NOTE: This case study was originally published in two parts in 2010 on a blog about medical checklist design. It has since been revised and combined.
I was traveling in late 2007 and happened to pick up the New Yorker issue with Atul Gawande’s The Checklist. I’m a bit of a clarity geek, so the idea of putting simple, critical information in front of surgeons to deliver better outcomes was immediately intriguing.
A couple years later, we had a some down time in the studio so I approached the Surgical Clinical Outcomes Assessment Program (SCOAP) here in Washington state to learn more about the organization and their surgical safety checklist project. After a few initial conversations, my team and I began redesign of the SCOAP Surgical Checklist as a pro bono project.
At Emphatic, we begin all projects with a diagnostic phase. This enables us to understand the context, evaluate the problem or opportunity, and prescribe an appropriate solution.
Background and context
To get oriented, my staff and I conducted searches to find and study:
Literature on medical checklists (implementation, efficacy, and design)
Literature on the design of aircraft checklists
Samples of medical checklists
Organizations spearheading medical checklist initiatives (e.g., WHO)
Medical checklist implementation manuals
Other medical checklist communications
We also looked at historical versions of the SCOAP checklist and other SCOAP content.
User and stakeholder research
It is helpful to learn why things are the way they are, so I interviewed Justine Norwitz, then SCOAP's Strategic Development Director, to better understand the process and rationale that led to the design of their existing checklist.
Next, I conducted stakeholder and user interviews with surgeons and nurses at representative institutions in Washington state (small, large, rural, urban, clinics, and teaching hospitals). The goal was to gather information about their experiences using the SCOAP Surgical Checklist, uncover problems or concerns, learn about modifications they made, and ask for their insights about possible improvements.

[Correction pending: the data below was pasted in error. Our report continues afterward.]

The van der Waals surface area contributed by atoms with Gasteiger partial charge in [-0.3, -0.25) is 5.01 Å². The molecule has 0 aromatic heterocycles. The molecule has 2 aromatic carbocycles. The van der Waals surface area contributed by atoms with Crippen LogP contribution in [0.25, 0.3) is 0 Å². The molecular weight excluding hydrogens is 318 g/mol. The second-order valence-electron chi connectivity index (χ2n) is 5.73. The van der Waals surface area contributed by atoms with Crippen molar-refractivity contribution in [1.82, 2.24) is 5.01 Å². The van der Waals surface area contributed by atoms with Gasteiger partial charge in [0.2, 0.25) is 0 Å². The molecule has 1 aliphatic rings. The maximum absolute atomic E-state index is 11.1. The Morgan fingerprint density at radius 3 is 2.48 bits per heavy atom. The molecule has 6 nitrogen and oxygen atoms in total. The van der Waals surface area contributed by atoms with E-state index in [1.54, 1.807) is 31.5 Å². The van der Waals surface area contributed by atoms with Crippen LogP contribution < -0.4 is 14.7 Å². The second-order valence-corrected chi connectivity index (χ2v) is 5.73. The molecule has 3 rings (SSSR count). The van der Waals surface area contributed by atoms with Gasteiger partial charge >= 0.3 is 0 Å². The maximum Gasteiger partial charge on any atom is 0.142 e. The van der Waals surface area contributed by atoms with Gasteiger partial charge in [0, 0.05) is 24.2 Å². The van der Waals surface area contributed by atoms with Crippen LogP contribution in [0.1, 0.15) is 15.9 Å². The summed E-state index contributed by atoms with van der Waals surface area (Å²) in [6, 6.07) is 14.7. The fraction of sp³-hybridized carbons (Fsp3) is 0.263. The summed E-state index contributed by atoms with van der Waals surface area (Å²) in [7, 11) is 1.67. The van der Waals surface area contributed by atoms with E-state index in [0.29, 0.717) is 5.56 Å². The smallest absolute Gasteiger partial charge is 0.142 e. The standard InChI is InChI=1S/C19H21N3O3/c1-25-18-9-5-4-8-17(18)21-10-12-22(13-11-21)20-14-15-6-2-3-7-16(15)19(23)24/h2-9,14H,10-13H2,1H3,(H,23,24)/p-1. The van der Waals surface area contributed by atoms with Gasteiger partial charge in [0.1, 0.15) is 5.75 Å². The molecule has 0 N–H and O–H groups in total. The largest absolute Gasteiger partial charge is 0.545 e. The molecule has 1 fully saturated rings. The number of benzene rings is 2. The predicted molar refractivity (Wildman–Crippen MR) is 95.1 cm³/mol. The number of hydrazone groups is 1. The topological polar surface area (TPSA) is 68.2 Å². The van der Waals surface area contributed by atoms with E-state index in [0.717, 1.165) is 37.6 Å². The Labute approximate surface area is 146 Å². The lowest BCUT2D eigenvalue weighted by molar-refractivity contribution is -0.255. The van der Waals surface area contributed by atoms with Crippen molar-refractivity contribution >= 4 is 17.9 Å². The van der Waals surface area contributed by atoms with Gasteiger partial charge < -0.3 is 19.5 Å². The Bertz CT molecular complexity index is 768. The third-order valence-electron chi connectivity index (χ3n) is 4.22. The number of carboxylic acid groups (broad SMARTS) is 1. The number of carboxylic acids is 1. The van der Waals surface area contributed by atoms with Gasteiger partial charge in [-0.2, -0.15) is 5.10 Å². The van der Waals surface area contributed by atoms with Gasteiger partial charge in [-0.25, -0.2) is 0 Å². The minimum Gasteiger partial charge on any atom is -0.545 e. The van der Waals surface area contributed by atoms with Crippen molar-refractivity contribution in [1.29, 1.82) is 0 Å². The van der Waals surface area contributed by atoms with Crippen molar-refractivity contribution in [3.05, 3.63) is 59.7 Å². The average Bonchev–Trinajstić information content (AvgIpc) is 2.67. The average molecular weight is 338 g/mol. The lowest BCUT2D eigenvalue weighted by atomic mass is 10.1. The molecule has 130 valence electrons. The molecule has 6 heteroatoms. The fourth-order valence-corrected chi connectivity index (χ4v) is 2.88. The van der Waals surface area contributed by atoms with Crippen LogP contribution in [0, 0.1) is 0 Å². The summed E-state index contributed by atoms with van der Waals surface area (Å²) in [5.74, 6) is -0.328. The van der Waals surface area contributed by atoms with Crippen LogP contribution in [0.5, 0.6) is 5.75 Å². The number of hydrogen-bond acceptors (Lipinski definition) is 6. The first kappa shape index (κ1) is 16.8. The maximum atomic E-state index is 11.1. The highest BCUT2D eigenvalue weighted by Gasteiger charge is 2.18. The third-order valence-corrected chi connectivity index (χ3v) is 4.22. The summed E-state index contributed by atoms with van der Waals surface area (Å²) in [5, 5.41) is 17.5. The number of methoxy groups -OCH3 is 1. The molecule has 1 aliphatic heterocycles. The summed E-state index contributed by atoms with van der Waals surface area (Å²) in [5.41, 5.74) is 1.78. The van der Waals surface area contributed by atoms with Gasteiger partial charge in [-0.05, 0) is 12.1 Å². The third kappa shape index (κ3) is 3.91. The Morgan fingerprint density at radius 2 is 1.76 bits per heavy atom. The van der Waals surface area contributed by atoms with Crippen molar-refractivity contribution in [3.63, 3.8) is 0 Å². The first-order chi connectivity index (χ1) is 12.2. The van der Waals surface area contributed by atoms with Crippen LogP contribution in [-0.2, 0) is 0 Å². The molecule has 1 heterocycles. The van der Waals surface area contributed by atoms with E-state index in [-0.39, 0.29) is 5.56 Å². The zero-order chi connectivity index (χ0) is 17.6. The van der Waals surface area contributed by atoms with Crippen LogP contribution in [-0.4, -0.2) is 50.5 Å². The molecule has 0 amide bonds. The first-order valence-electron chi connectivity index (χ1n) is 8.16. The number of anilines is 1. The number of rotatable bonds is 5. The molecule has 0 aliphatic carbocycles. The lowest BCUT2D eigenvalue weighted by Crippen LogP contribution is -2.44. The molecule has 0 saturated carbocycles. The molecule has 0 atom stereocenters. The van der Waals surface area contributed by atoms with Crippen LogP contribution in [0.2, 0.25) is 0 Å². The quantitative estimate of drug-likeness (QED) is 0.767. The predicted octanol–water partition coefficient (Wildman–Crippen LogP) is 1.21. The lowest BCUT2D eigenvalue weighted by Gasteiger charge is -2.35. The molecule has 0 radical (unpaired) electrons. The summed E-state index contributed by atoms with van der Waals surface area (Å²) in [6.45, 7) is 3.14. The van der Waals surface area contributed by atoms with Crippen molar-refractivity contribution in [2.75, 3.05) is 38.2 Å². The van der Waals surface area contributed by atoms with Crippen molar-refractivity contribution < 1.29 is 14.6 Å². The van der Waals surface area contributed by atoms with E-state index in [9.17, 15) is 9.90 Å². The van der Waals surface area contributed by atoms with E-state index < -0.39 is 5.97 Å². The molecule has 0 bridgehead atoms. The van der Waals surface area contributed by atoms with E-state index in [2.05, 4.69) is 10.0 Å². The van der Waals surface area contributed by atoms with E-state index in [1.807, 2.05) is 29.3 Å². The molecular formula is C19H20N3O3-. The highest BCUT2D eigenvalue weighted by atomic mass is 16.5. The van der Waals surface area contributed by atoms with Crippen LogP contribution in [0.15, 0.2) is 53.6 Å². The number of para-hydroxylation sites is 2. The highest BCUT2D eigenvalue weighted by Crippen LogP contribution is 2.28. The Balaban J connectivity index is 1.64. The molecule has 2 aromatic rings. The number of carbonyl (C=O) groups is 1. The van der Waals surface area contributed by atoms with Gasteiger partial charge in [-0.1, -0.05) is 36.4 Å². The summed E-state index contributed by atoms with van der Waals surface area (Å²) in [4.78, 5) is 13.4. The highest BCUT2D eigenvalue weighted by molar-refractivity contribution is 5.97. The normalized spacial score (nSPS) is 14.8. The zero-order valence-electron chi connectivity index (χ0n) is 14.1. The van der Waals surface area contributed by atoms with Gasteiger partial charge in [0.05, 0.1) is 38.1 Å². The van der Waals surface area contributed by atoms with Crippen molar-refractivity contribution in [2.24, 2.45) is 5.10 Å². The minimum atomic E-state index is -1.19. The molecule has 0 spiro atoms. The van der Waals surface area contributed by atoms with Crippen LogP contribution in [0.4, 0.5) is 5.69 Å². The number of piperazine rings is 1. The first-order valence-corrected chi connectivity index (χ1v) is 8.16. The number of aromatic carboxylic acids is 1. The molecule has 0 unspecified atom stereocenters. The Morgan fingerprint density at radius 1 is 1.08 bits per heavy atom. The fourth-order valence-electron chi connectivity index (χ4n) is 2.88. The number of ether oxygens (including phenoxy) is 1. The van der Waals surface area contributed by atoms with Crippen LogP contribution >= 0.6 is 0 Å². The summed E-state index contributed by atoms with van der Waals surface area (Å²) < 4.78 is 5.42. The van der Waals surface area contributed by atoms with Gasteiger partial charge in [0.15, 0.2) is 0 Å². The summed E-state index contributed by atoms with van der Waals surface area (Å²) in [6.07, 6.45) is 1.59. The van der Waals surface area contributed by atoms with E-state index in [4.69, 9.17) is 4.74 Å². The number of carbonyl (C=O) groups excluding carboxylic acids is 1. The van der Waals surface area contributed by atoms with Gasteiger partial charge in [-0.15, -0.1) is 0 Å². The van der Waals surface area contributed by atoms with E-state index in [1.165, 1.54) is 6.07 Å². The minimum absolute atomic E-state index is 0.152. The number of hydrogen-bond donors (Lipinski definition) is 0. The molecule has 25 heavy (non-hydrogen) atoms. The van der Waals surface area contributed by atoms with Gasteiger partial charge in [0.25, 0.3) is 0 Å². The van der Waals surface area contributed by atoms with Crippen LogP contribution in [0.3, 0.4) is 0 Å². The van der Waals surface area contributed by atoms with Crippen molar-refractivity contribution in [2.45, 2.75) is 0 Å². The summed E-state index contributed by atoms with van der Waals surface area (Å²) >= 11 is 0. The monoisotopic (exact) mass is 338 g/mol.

A few of the more interesting findings:
No consistent role at an institution was responsible for modifying or producing their checklist (the people responsible ranged from Chief of Surgery to nursing personnel to administrative staff)
Some sites had tried letter-size pages but all were using a poster version at the time of our initial interviews
No sites marked check boxes or included the checklist in the patient record
Many sites reported issues with the debriefing process
Teaching hospitals had unique issues (e.g., lead surgeons often leave prior to closure, so debriefing was a challenge)
We prefer to conduct observational research as well, but limited time prevented us from seeing the checklist in action in operating rooms. Fortunately, we had high quality information from the interviews and video of the checklist being ‘run’ by a surgeon, so we were able to move ahead with confidence.
What about training?
The SCOAP surgical checklist had been widely adopted in a short period of time, in part because it has been championed by individual surgeons in influential institutions. I was surprised to learn that few of the institutions I interviewed had a formal training program to help staff understand and follow the checklist protocol. This stood out as a key unexplored opportunity -- to create a framework that institutions can use to train surgical teams and other stakeholders on surgical checklist adoption and use.
Analyzing the content and format
Finally, it was time to examine the content and structure of the actual checklist. Here's what we looked at:
Information. We created an information inventory by cataloging and categorizing the existing content. That process enables us to understand and prioritize the core pieces of information -- who does what, when, under which circumstances? -- as well as ancillary information like title, logo, copyright, etc. We used the inventory as a foundation for all subsequent visual design choices.